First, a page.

Etiket Arşivleri: Spectroscopy

Atomic Absorption Spectroscopy ( Prof.Dr. Şenol İBANOĞLU )

Atomic spectroscopy requires that atoms of the element of interest be in the atomic state (not combined with other elements in a compound) and that they be well separated in space. In foods, virtually all elements are present as compounds or complexes and, therefore, must be converted to neutral atoms (atomized) before atomic absorption or emission measurements can be made. Atomization involves separating particles into individual molecules (vaporization) and breaking molecules into atoms. It is usually accomplished by exposing the analyte (the substance being measured) to high temperatures in a flame or plasma although other methods may be used. A solution containing the analyte is introduced into the flame or plasma as a fine mist. The solvent quickly evaporates, leaving solid particles of the analyte that vaporize and decompose to atoms that may absorb radiation (atomic absorption) or become excited and subsequently emit radiation (atomic emission).

Fourier Transform Infrared Spectroscopy ( Dr. Çiğdem SOYSAL )


Electromagnetic Radiation

Electromagnetic (EM) radiation is a periodically changing or oscillating electric field propagating in a certain direction with a magnetic field oscillating at the same frequency but perpendicular to the electric field.

Figure 1. A schematic representation of EM radiation. The wavelength is represented by λ.

EM radiation may be considered as a traveling wave or as a stream of massless elementary particles, often called photons. As a wave, it can be characterized by its wavelength λ (the length of one wave), its frequency ν (the number of vibrations per unit time) and its wavenumber k (the number of waves per unit length

Interaction of Light and Molecules

Roughly, there are 3 possible effects of interaction between radiation and molecules. These are scattering, absorption, and emission. Absorption is the process by which the energy of a photon is taken up by the matter, and this process plays a key role in IR spectroscopy. There are several types of physical processes that could lie behind absorption, depending on the quantum energy of the particular frequency of EM radiation. For example, high energetic ultraviolet (UV) radiation can cause ionization and visible light usually causes electron transitions. As told before, the energy levels for all physical processes at the atomic and molecular levels are quantized, and if there are no available quantized energy levels with spacings which match the quantum energy of the incident radiation, then the material will be transparent to that radiation. In view of IR spectroscopy, I will now focus on the absorption of IR radiation by matter.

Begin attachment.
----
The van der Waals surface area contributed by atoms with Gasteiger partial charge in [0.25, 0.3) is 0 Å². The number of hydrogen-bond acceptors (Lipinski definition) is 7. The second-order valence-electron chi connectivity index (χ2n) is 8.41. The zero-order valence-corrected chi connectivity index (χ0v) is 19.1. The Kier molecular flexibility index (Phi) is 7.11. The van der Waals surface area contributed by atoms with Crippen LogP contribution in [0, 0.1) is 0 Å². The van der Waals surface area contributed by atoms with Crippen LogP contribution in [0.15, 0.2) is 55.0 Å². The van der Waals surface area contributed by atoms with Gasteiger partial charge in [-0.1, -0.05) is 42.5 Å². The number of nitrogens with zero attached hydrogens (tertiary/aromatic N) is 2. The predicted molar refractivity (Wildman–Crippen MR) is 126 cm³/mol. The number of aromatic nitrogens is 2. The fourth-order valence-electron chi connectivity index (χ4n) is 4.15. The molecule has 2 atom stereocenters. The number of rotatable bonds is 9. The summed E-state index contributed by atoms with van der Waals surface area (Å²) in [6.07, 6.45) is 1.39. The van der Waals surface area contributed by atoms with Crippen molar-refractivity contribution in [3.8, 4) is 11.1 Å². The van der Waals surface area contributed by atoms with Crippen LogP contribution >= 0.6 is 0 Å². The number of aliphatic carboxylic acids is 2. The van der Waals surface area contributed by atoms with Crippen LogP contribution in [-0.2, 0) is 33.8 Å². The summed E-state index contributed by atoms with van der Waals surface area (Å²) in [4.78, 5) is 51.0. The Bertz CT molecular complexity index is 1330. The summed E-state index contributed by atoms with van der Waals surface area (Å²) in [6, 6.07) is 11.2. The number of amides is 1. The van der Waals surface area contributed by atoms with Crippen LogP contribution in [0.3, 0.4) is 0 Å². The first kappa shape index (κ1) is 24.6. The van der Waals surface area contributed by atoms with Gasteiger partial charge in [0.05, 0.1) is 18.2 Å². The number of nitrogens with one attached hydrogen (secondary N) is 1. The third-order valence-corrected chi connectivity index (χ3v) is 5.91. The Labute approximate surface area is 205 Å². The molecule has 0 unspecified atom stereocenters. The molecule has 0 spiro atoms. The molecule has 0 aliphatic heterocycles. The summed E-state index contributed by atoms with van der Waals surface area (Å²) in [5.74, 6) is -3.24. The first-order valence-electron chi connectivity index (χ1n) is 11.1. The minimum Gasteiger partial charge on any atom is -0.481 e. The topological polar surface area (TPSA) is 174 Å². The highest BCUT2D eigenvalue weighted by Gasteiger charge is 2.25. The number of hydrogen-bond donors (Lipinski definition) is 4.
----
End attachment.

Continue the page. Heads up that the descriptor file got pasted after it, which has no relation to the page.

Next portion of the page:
‎Laboratory‎ > ‎Atomic Absorption Spectroscopy



Spectroscopy is the use of the absorption, emission, or scattering of electromagnetic radiation by atoms or molecules (or atomic or molecular ions) to qualitatively or quantitatively study the atoms or molecules, or to study physical processes. The interaction of radiation with matter can cause redirection of the radiation and/or transitions between the energy levels of the atoms or molecules. A transition from a lower level to a higher level with transfer of energy from the radiation field to the atom or molecule is called absorption. A transition from a higher level to a lower level is called emission if energy is transfered to the radiation field, or nonradiative decay if no radiation is emitted. Redirection of light due to its interaction with matter is called scattering, and may or may not occur with transfer of energy, i.e., the scattered radiation has a slightly different or the same wavelength. When atoms or molecules absorb light, the incoming energy excites a quantized structure to a higher energy level. The type of excitation depends on the wavelength of the light. Electrons are promoted to higher orbitals by ultraviolet or visible light, vibrations are excited by infrared light, and rotations are excited by microwaves.Atomic-absorption (AA) spectroscopy uses the absorption of light to measure the concentration of gas-phase atoms. Since samples are usually liquids or solids, the analyte atoms or ions must be vaporized in a flame or graphite furnace. The atoms absorb ultraviolet or visible light and make transitions to higher electronic energy levels. The analyte concentration is determined from the amount of absorption. Applying the Beer-Lambert law directly in AA spectroscopy is difficult due to variations in the atomization efficiency from the sample matrix, and nonuniformity of concentration and path length of analyte atoms (in graphite furnace AA). Concentration measurements are usually determined from a working curve after calibrating the instrument with standards of known concentration.